Oct. 18--SULLIVAN -- Since joining Sullivan's Little Theatre-On the Square as a marketing director in 2006, there's almost no role John Stephens hasn't played.
He's spent his days negotiating with Actor's Equity performers, securing play rights, fundraising, marketing, making costumes, painting sets and even unclogging toilets. In fact, there was only one major job he had avoided, and that's directing an actual show.
Tonight he'll add "director" to his list of activities as The Little Theatre opens a two-week run of "Nunsense."
"This is a show I've loved for a long time, so I finally wanted to take on one of my own," Stephens said. "My background is in directing and teaching, but the last time I directed a show it was eight years ago in Decatur at St. James Catholic School."
Since then, Stephens has held an array of titles for The Little Theatre, working his way up to executive director and then his current "executive producer and artistic director" role. He figured that after watching so many shows produced at the theater he would have a good grasp for running a show himself, but the actual experience of directing has been more varied and challenging than expected.
"It has made me look at the timelines I've put in place for other directors in the past," he said. "I'm seeing more than ever that it doesn't matter how well-planned you are for a show, you're always going to hit roadblocks. It's definitely been more difficult than expected, but also more fun."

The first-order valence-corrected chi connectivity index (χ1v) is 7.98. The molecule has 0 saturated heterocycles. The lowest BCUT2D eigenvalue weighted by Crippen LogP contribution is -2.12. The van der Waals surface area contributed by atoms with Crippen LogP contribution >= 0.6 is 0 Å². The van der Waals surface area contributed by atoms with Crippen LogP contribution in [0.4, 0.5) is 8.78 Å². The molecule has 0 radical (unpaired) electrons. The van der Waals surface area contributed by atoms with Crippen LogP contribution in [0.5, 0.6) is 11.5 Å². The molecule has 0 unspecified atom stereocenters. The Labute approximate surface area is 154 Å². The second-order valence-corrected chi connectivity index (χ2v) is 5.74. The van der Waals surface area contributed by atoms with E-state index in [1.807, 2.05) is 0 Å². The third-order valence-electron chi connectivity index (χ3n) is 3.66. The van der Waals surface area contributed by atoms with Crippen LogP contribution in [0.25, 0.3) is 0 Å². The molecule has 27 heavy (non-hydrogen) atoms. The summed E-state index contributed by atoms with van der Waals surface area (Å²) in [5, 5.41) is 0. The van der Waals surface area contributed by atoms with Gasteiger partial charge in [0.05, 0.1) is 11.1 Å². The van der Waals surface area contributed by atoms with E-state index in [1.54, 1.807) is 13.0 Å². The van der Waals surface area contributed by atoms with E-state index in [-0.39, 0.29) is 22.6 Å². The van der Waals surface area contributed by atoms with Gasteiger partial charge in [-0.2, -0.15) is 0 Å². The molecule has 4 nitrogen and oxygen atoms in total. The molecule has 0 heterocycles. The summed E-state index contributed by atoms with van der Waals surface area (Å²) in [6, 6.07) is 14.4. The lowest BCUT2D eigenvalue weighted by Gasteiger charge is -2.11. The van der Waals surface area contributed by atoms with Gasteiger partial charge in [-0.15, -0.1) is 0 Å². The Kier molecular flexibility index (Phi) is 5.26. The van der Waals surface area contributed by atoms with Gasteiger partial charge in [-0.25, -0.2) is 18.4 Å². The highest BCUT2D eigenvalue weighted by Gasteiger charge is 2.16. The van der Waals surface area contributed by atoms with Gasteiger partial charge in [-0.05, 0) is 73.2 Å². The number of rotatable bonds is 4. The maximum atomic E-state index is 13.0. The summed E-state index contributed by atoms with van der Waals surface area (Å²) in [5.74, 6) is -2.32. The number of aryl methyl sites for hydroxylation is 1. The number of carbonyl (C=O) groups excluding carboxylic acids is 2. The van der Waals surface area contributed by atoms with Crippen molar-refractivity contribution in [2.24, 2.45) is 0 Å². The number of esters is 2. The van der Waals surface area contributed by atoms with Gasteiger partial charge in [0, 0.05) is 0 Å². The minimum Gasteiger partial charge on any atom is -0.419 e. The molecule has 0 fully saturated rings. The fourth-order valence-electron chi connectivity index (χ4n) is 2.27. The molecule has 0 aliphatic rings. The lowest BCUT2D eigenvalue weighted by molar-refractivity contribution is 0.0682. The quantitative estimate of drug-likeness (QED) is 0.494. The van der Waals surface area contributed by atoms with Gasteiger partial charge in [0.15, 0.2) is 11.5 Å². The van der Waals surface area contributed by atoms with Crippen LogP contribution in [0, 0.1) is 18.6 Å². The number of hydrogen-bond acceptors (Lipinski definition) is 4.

"Nunsense," Stephens' show of choice, is among the most popular musical comedies to perform on a nationwide scale. Ever since its premiere in 1985, thousands of smaller theaters have tackled the show, its six sequels and three spin-offs. Clearly, dancing and singing nuns hit a sweet spot with theater audiences.
"It's the zany humor that has made it a classic," the director said. "There are lots of touching moments, but mostly you just laugh and laugh. They really found a great formula with this show and kept with it through all the sequels."
That formula combines singing and dancing with a rather morbid streak of humor. The impetus for the whole show comes from the mass death of 52 nuns who are killed by a vat of tainted soup. The eventual variety show put on by the surviving sisters is to raise money needed for burials of several nuns who are still on ice.
"It's said that the entire show started from a joke greeting card with a dead nun," Stephens said. "There is some of that black humor, but it still manages to be family friendly for the most part once you get past the initial premise."
Of course, in order to raise that money, the nuns have to show off their considerable talents. The Little Theatre cast, including mainstay Therese Kincade as Mother Superior and last season's Kara Guy and Melissa Jones in returning roles, had to learn not only how to perform all the show's song and dance numbers, but do them all while wearing habits and veils.
"They have to do everything from belting out some operatic stuff to tap dancing and telling jokes," Stephens said. "They had the habits on for the first time yesterday and are just getting used to them now. It's going to be a great show with a little bit of everything."
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